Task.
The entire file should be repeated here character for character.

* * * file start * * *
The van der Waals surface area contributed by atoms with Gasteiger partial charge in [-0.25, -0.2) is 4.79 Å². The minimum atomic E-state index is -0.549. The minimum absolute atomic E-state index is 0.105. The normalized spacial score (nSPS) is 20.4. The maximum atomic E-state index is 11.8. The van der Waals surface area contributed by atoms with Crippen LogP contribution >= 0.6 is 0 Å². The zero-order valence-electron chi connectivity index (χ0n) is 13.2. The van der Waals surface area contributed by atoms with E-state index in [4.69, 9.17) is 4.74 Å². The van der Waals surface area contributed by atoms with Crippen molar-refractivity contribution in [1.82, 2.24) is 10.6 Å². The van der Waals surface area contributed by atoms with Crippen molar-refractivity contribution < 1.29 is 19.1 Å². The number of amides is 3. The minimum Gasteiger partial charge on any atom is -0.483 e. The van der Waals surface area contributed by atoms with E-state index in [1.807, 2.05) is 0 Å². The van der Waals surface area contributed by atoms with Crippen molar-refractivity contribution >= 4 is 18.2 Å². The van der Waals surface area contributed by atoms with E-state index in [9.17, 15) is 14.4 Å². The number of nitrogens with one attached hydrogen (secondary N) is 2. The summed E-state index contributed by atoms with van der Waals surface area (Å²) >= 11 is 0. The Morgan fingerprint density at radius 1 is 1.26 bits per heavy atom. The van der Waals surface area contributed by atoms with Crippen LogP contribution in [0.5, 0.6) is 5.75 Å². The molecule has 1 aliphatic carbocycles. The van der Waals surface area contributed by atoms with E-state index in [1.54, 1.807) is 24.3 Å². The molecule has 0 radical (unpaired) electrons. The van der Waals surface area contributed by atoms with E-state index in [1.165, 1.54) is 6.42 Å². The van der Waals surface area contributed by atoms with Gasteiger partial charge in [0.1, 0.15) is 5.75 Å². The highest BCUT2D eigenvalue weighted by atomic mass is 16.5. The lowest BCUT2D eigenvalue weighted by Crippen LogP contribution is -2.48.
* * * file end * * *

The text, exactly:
The van der Waals surface area contributed by atoms with Gasteiger partial charge in [-0.25, -0.2) is 4.79 Å². The minimum atomic E-state index is -0.549. The minimum absolute atomic E-state index is 0.105. The normalized spacial score (nSPS) is 20.4. The maximum atomic E-state index is 11.8. The van der Waals surface area contributed by atoms with Crippen LogP contribution >= 0.6 is 0 Å². The zero-order valence-electron chi connectivity index (χ0n) is 13.2. The van der Waals surface area contributed by atoms with E-state index in [4.69, 9.17) is 4.74 Å². The van der Waals surface area contributed by atoms with Crippen molar-refractivity contribution in [1.82, 2.24) is 10.6 Å². The van der Waals surface area contributed by atoms with Crippen molar-refractivity contribution < 1.29 is 19.1 Å². The number of amides is 3. The minimum Gasteiger partial charge on any atom is -0.483 e. The van der Waals surface area contributed by atoms with E-state index in [1.807, 2.05) is 0 Å². The van der Waals surface area contributed by atoms with Crippen molar-refractivity contribution >= 4 is 18.2 Å². The van der Waals surface area contributed by atoms with E-state index in [9.17, 15) is 14.4 Å². The number of nitrogens with one attached hydrogen (secondary N) is 2. The summed E-state index contributed by atoms with van der Waals surface area (Å²) >= 11 is 0. The Morgan fingerprint density at radius 1 is 1.26 bits per heavy atom. The van der Waals surface area contributed by atoms with Crippen LogP contribution in [0.5, 0.6) is 5.75 Å². The molecule has 1 aliphatic carbocycles. The van der Waals surface area contributed by atoms with E-state index in [1.54, 1.807) is 24.3 Å². The molecule has 0 radical (unpaired) electrons. The van der Waals surface area contributed by atoms with E-state index in [1.165, 1.54) is 6.42 Å². The van der Waals surface area contributed by atoms with Gasteiger partial charge in [0.1, 0.15) is 5.75 Å². The highest BCUT2D eigenvalue weighted by atomic mass is 16.5. The lowest BCUT2D eigenvalue weighted by Crippen LogP contribution is -2.48.